Using Powers of Phi to represent Integers (Base Phi)
If you have already looked at the page where we showed
how to represent integers using the Fibonacci numbers,
and you have also read about the
numerical properties of powers of Phi
then this page takes you a stage further  writing the integers in base Phi!
Contents of this Page
The icon means there is a
Things to do investigation at the end of the section.
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Here is part of the
table of numerical properties of powers of Phi:
Here Phi = 1·6180339...
and phi = 0·6180339... = Phi1 = 1/Phi
Phi power  A + B Phi  real value 
Phi^{5}  8 + 5 phi  11·090169.. 
Phi^{4}  5 + 3 phi  6·8541019.. 
Phi^{3}  3 + 2 phi  4·2360679.. 
Phi^{2}  2 + 1 phi  2·6180339.. 
Phi^{1}  1 + 1 phi  1·6180339.. 
Phi^{0}  1 + 0 phi  1·0000000.. 
Phi^{1}  0 + 1 phi  0·6180339.. 
Phi^{2}  1  1 phi  0·3819660.. 
Phi^{3}  1 + 2 phi  0·2360679.. 
Phi^{4}  2  3 phi  0·1458980.. 
Phi^{5}  3 + 5 phi  0·0901699.. 
We can capture these relationships precisely in a formula:
Phi^{n} = Fib(n+1) + Fib(n) phi
It is not difficult to prove (by Induction) that this formula
is indeed true.
This formula applies to negative n as well, if we extend the Fibonacci series backwards:
..., 8, 5, 3, 2, 1, 1, 0, 1, 1,2, 3, 5, 8, ...
where we still have the Fibonacci property:
Fib(n) = Fib(n1) + Fib(n2)
but it now holds for all values of n, positive, zero and negative!
Another property of this extended Fibonacci series of numbers is that
Fib(–n)  = –Fib(n)  for even n and 
 = Fib(n)  for odd n 
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In the table of powers of phi above, you will have noticed that the same multiples of Phi
occur, sometimes positive and sometimes negative. For example, 2 phi occurs in
both Phi^{3} = 3 + 2 phi and Phi^{3} = 1 + 2 phi. If we subtract
these two powers, the multiples of phi will disappear and leave us with an integer.
Similarly, 3 phi occurs in both Phi^{4} = 5 + 3 phi and
Phi^{4} = 2  3 phi. If we add these two powers, again the multiples of phi
will cancel out and leave an integer.
Here are some more examples:
Phi^{1} + Phi^{2} = (1 + 1 phi) + (1  1 phi) = 2
Phi^{2} + Phi^{2} = (2 + 1 phi) + (1  1 phi) = 3
Phi^{4} + Phi^{4} = (5 + 3 phi) + (2  3 phi) = 7
So we have expressed the integers 2, 3 and 7 as a sum of powers of Phi.
Because Phi^{0} is just 1, we can add 1 (=Phi^{0}) to those numbers
above and so represent 3 (again), 4 and 8 as a sum of powers of Phi.
We can also add combinations of these numbers and get other ones too. In all of them, we
are writing the integer as a sum of different powers of Phi.
4 = 3 + 1 = (Phi^{2} + Phi^{2}) + Phi^{0}
8 = 7 + 1 = (Phi^{4} + Phi^{4}) + Phi^{0}
9 = 2 + 7 = (Phi^{1} + Phi^{2}) + (Phi^{4} + Phi^{4})
10 = 3 + 7 = (Phi^{2} + Phi^{2}) + (Phi^{4} + Phi^{4})
This reminds us of expressing numbers as :
 sums of powers of 2 (binary), or
 sums of powers of 3 (ternary), or
 sums of powers of 8 (octal) and, of course, the usual way using
 sums of powers of 10 (decimal)!
All the above are powers of an integer (2, 3, 8 or 10)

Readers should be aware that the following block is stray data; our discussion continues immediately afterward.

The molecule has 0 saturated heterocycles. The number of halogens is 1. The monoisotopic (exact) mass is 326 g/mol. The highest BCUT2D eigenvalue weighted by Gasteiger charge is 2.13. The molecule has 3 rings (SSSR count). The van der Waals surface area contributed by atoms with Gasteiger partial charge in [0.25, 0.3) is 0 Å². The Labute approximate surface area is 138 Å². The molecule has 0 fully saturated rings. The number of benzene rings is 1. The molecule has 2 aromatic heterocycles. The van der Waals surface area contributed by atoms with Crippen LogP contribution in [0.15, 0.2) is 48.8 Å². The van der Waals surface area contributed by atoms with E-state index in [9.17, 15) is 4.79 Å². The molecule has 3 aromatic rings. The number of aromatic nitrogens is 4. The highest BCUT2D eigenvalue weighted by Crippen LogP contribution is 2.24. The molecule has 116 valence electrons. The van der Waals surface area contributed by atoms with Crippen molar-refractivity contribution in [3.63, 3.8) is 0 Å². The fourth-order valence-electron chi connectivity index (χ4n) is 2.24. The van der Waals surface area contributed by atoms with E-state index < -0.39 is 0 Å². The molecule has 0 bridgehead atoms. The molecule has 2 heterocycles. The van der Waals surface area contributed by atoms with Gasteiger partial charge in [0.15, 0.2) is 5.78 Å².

but the really unusual thing here
is that we are taking powers of Phi, an irrational number
and adding them to get a pure integer!
A natural question now is:
Are all integers representable as sums of powers of phi?
The answer is Yes! The number n is just n copies of Phi^{0} added together!!!
So let's rephrase the question...
What we really meant to ask
was how to do this using only powers of Phi and
not repeating any power more than once in the sum
(which is what we did in the examples above).
Things to do
 1 = Phi^{0} and
1 = Phi^{1}+ Phi^{2} and
By expanding Phi^{n} (= phi^{n}) as
Phi^{(n+1)}+Phi^{(n+2)}
how many more ways can you find to sum powers pf Phi to a total of 1 if no power of Phi can be used
more than once? e.g.
Phi^{2} = Phi^{3}+Phi^{4} so
1 = Phi^{1}+ Phi^{2} expands to
1 = Phi^{1}+ Phi^{3} + Phi^{4}
 Try to express each of the following numbers as a sum of different powers of Phi
each power occurring no more than once.
You could check your answers in two ways:
(a) on your calculator to
see if you are approximately right but a better way (that is, more precise) is...
(b)
to use the exact values by translating all the powers of Phi into sums of integers
and multiples of Phi using the formula Phi^{n} = Fib(n+1) + Fib(n) phi
so that you can check that all the multiples cancel out:
 5 as the sum of 2 and 3
 5 as the sum of 4 and 1
(use your answers to the first question
using different representations of 1)
 6
 6 again, but find a different answer this time
 9 Find THREE different answers!
 10
 11
 12
 each of the numbers from 13 to 20
 Of your representations of number 6 in the previous question,
which answer has the fewest powers of Phi?
 Find a table of answers for all the values from 1 to 20 but all your answers should have
the fewest number of powers in them.
From your answers to the above questions, it may look like many numbers can be expressed in
Base Phi.
Do you think that ALL whole numbers can be?
If you do, how would you try to convince someone of this?
If you do not, which integer do you think does NOT have a Base Phi representation? (Are you sure?)
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Let's use what we learned on the
Fibonacci Bases Page
to write down our sumsofdistinctpowersofPhi representations of a number.
As in decimal notation, the columns represent the powers of the Base, but for us the base is Phi,
not 10. We have negative powers of Phi as well as positive ones, so, just as in decimal fractions, we need